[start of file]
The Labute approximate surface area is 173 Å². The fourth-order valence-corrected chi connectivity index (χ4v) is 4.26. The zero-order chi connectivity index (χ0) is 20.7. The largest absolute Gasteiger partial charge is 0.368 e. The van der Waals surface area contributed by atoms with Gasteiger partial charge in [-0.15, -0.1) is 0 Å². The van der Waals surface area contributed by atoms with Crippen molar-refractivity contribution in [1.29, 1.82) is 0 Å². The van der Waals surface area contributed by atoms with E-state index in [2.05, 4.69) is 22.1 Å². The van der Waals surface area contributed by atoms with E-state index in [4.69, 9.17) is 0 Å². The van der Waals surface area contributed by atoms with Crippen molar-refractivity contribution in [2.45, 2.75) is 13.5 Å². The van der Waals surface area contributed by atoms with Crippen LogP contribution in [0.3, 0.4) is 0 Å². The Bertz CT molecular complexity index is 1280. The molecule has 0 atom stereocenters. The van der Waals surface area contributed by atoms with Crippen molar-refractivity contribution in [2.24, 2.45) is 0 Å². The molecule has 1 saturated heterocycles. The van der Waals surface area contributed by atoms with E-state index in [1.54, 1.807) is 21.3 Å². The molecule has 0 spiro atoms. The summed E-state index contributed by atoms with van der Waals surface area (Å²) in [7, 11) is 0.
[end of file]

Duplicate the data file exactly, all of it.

The Labute approximate surface area is 173 Å². The fourth-order valence-corrected chi connectivity index (χ4v) is 4.26. The zero-order chi connectivity index (χ0) is 20.7. The largest absolute Gasteiger partial charge is 0.368 e. The van der Waals surface area contributed by atoms with Gasteiger partial charge in [-0.15, -0.1) is 0 Å². The van der Waals surface area contributed by atoms with Crippen molar-refractivity contribution in [1.29, 1.82) is 0 Å². The van der Waals surface area contributed by atoms with E-state index in [2.05, 4.69) is 22.1 Å². The van der Waals surface area contributed by atoms with E-state index in [4.69, 9.17) is 0 Å². The van der Waals surface area contributed by atoms with Crippen molar-refractivity contribution in [2.45, 2.75) is 13.5 Å². The van der Waals surface area contributed by atoms with Crippen LogP contribution in [0.3, 0.4) is 0 Å². The Bertz CT molecular complexity index is 1280. The molecule has 0 atom stereocenters. The van der Waals surface area contributed by atoms with Crippen molar-refractivity contribution in [2.24, 2.45) is 0 Å². The molecule has 1 saturated heterocycles. The van der Waals surface area contributed by atoms with E-state index in [1.54, 1.807) is 21.3 Å². The molecule has 0 spiro atoms. The summed E-state index contributed by atoms with van der Waals surface area (Å²) in [7, 11) is 0.